The front-end development team here at e3 recently attended one of the largest front-end developer conferences - jQueryUK, in Oxford. Whilst there were lots of interesting presentations, here are our top picks from the event:

Dave Methvin's (JQuery Foundation) keynote talk
This covered some of the latest features in ECMAScript 6/2015 (also known as Javascript) and the use of polyfils to be able to support legacy browsers. We support the use of polyfils here at e3, as it lets us use the newest technology, but they should be used with care, as it can very quickly become outdated.

The Real World JQuery talk by Ben Foxall 
Ben's session explored the distinction between reality and what is the web. With a lot of interactive demos using our phones, we can access lots of information through browser APIs. jQuery allows us to get that little bit closer to thinking about the things that we create and how they change someone’s environment and how we all can become connected and part of something greater.

Mark Ottos' (github) talk on CSS 
We were presented with insights into the way that Mark builds sites with CSS. Somewhat surprisingly, he wanted to keep it simple. Mark incorporates the BEM process into his build structure. He also monitors CSS in his site using a tool such as parker (a stylesheet analysis tool). If there are any errors the build will fail. This keeps the code smaller, less bloated and reusable - something we are in the midst of doing here at e3.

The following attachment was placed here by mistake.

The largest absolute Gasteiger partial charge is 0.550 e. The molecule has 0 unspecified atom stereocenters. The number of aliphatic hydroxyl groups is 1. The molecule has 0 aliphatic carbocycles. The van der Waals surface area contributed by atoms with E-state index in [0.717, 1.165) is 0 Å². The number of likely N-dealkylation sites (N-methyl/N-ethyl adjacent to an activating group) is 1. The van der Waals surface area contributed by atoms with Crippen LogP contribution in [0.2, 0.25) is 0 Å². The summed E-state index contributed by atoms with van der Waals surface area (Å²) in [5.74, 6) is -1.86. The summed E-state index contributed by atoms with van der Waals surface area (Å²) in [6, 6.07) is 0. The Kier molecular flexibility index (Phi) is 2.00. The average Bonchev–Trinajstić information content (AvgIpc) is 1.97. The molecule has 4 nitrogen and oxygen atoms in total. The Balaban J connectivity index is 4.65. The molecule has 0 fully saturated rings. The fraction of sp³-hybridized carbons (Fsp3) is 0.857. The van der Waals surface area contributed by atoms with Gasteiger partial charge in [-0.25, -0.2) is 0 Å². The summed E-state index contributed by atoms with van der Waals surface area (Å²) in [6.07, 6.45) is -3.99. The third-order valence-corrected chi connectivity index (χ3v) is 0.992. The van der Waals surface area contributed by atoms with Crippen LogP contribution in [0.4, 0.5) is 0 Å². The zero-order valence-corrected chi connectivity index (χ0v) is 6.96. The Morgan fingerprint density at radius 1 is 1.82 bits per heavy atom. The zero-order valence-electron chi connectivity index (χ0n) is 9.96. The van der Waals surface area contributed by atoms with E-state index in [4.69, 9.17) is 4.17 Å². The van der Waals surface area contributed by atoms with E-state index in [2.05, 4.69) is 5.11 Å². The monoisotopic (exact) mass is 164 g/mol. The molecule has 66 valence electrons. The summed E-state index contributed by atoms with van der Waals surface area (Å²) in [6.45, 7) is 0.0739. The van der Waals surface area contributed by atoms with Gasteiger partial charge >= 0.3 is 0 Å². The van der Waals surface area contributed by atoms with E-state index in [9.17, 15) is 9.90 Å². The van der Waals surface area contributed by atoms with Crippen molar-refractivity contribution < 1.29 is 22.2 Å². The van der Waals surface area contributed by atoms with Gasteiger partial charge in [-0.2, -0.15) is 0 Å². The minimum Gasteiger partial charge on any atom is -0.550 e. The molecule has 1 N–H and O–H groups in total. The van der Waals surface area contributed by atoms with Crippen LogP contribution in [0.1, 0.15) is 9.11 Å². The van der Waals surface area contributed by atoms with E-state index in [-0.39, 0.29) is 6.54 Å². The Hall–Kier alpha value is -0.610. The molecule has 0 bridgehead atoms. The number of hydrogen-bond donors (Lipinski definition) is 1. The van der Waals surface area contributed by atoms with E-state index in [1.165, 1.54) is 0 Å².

Alice Bartlett from the Government Digital Service
As a developer for the Government Digital Service (GDS), Alice's role is to make sure that she can cater for as many users as possible. The visitors to the website are vast and more often than not, likely to be non-tech-savvy. These users are after information and not always because they want to, but because they have to.

Things we took away
The web needs to be both accessible and useable on an ever-increasing number of devices, screen sizes and connections by a wider range of people than ever before. From user research conducted by GDS, we discovered that people don’t use computers the way we expect them to, specifically when filling out forms and using dropdowns.  So we need to be building the web for everyone not just ourselves.

There was a strong emphasis on optimisation and process, and in order to improve the experience of the end users, we need to hone our own development processes too. By working smartly and incorporating automation where we can, it's possible to create fast, “jank-free” experiences for all devices.

Take a look at the videos of the event here.